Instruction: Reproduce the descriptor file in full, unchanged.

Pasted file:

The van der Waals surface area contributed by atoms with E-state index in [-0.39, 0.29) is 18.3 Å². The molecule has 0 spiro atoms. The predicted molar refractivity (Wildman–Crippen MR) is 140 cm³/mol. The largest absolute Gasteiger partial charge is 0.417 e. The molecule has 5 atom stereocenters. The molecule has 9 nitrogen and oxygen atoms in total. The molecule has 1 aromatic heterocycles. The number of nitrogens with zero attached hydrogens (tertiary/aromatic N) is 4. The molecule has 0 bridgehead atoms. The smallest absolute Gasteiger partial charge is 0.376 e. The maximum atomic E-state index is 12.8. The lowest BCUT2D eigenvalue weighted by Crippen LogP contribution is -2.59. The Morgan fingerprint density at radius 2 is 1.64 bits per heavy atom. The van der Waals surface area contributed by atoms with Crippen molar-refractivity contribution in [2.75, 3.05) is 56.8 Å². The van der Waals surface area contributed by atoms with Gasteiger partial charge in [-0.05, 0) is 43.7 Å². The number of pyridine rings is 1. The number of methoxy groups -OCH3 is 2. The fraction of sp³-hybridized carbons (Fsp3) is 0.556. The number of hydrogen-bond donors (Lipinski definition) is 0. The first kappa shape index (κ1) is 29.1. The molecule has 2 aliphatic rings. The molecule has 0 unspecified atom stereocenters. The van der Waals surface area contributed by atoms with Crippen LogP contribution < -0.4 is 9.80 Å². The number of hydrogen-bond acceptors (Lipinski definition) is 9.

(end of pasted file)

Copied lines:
The van der Waals surface area contributed by atoms with E-state index in [-0.39, 0.29) is 18.3 Å². The molecule has 0 spiro atoms. The predicted molar refractivity (Wildman–Crippen MR) is 140 cm³/mol. The largest absolute Gasteiger partial charge is 0.417 e. The molecule has 5 atom stereocenters. The molecule has 9 nitrogen and oxygen atoms in total. The molecule has 1 aromatic heterocycles. The number of nitrogens with zero attached hydrogens (tertiary/aromatic N) is 4. The molecule has 0 bridgehead atoms. The smallest absolute Gasteiger partial charge is 0.376 e. The maximum atomic E-state index is 12.8. The lowest BCUT2D eigenvalue weighted by Crippen LogP contribution is -2.59. The Morgan fingerprint density at radius 2 is 1.64 bits per heavy atom. The van der Waals surface area contributed by atoms with Crippen molar-refractivity contribution in [2.75, 3.05) is 56.8 Å². The van der Waals surface area contributed by atoms with Gasteiger partial charge in [-0.05, 0) is 43.7 Å². The number of pyridine rings is 1. The number of methoxy groups -OCH3 is 2. The fraction of sp³-hybridized carbons (Fsp3) is 0.556. The number of hydrogen-bond donors (Lipinski definition) is 0. The first kappa shape index (κ1) is 29.1. The molecule has 2 aliphatic rings. The molecule has 0 unspecified atom stereocenters. The van der Waals surface area contributed by atoms with Crippen LogP contribution < -0.4 is 9.80 Å². The number of hydrogen-bond acceptors (Lipinski definition) is 9.